A Customer Data Platform, commonly called CDP, is a native or assembled software that creates a persistent and unified view of customers that is accessible to and actionable by other systems.
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The rise of CDPs
Today, brands and organizations worldwide aim to deliver quality and innovative products to their customers through superior experiences.
At the same time, the same brands and organizations struggle to keep up with customer expectations, a wide range of technologies to choose from, rising data governance needs, and how to use AI to scale their business. At the heart of all these expectations and challenges is data.
Understanding customers is one of the top challenges CMO and CIO offices have. With Data becoming a commodity, it has also increased in volume, variety, and velocity. Meanwhile, businesses are also calling for better ways to collect, ingest, and unify data, put governance and privacy standards and rules in place, and activate it to execute real-time experiences at the right time when customers expect them. For the past decade, traditional data management systems have shown their age to face these new challenges, and it is not surprising to see a new paradigm shift in how data should be handled today. CDPs have been on the rise for quite some time, with the promise of addressing these now commonly found challenges in most organizations. According to IDC's Worldwide Customer Data Platform Forecast Research report, the CDP market will grow from $1.3 billion in 2020 to $3.2 billion in 2025.
What business problems do CDPs solve?
As organizations create this unified and actionable view of their customers using a CDP, they can expect to solve some of the following business problems:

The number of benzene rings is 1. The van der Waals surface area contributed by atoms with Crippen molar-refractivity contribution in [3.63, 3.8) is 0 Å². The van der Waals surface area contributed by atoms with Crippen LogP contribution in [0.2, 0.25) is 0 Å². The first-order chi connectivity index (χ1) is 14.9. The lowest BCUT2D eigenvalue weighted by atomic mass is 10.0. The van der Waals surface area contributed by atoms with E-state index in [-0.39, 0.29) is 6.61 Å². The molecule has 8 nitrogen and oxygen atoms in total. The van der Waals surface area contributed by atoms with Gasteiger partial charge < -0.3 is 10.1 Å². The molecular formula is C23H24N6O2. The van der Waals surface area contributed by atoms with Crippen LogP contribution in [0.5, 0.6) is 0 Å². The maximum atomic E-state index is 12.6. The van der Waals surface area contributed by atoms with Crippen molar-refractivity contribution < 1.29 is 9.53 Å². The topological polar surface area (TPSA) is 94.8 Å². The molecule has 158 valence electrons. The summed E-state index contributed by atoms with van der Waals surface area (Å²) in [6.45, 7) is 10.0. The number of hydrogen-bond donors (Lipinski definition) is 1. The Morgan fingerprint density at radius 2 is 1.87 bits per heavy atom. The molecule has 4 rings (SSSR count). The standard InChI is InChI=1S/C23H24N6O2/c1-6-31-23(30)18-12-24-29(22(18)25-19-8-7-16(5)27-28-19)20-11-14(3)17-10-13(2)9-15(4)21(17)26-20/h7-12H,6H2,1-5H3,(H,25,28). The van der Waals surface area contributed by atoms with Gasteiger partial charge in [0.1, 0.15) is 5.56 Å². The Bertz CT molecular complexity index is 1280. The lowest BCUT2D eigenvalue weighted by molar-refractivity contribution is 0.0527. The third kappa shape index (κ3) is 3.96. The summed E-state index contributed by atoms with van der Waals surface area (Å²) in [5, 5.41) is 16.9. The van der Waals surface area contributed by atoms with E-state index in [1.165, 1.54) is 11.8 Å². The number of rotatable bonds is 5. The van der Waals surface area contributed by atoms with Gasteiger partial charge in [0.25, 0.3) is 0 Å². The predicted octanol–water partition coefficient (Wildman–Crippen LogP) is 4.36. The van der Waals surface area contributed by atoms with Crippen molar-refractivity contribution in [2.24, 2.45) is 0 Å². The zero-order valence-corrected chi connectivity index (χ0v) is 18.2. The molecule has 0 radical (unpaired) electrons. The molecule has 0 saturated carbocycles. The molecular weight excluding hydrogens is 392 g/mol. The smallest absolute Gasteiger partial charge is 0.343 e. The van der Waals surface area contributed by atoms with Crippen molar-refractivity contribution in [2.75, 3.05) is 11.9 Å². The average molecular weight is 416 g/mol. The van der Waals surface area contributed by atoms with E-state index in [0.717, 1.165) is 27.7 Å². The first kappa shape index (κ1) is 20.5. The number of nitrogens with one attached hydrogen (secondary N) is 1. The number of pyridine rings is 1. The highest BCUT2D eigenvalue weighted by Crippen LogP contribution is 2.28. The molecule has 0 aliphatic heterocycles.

Customer recognition: Today, customers engage with brands across multiple channels, screens, and locations, and it is a common challenge for brands to recognize them across the board when their customers expect them to. Using several core CDP capabilities such as data collection, identity graph, and data governance, brands can expect to see substantial improvements in how customers are recognized and engaged to in a more personalized way.
Campaign management: Campaign management has traditionally been defined as planning, designing, executing, and analyzing a marketing initiative. Using CDPs, brands can not only supercharge their ambitions but also explore unique new opportunities such as Journey Orchestration which puts customers at the center of every interaction. Some examples include Cart abandonment, location-based engagements, post-call center experiences. See Campaign Management vs. Customer Journey Orchestration for more on that.
Real-time personalization: In a time where customer engagements are delivered in real-time, having fresh, accessible, and actionable data is paramount. As CDPs provide a rich and unified view of customers (customer profiles), this view should also be available and accessible to any system within the organization for real-time customer engagements with the right message and offer at their center. This allows brands to leverage the latest customer data and signal to personalize their marketing campaigns and customer experiences.
Customer scoring: It is crucial to understand customers at different stages of their experiences with the brands they interact with. Organizations can use CDP's AI capabilities to model and create propensity scores such as conversion, ability to buy, churn, win-back, and more. These scores can also be computed in real-time to have the most up-to-date understanding of where each customer is and to tailor the rest of their experience accordingly.
Customer pathing: With data coming from different sources, it becomes increasingly difficult for brands to have a complete and crisp view of their customers' paths during their engagements. Using a CDP, brands can expect to extract customer insights, explore an end-to-end visualization of the entire customer journey using all available data sets and helping them find solutions to pressing business issues.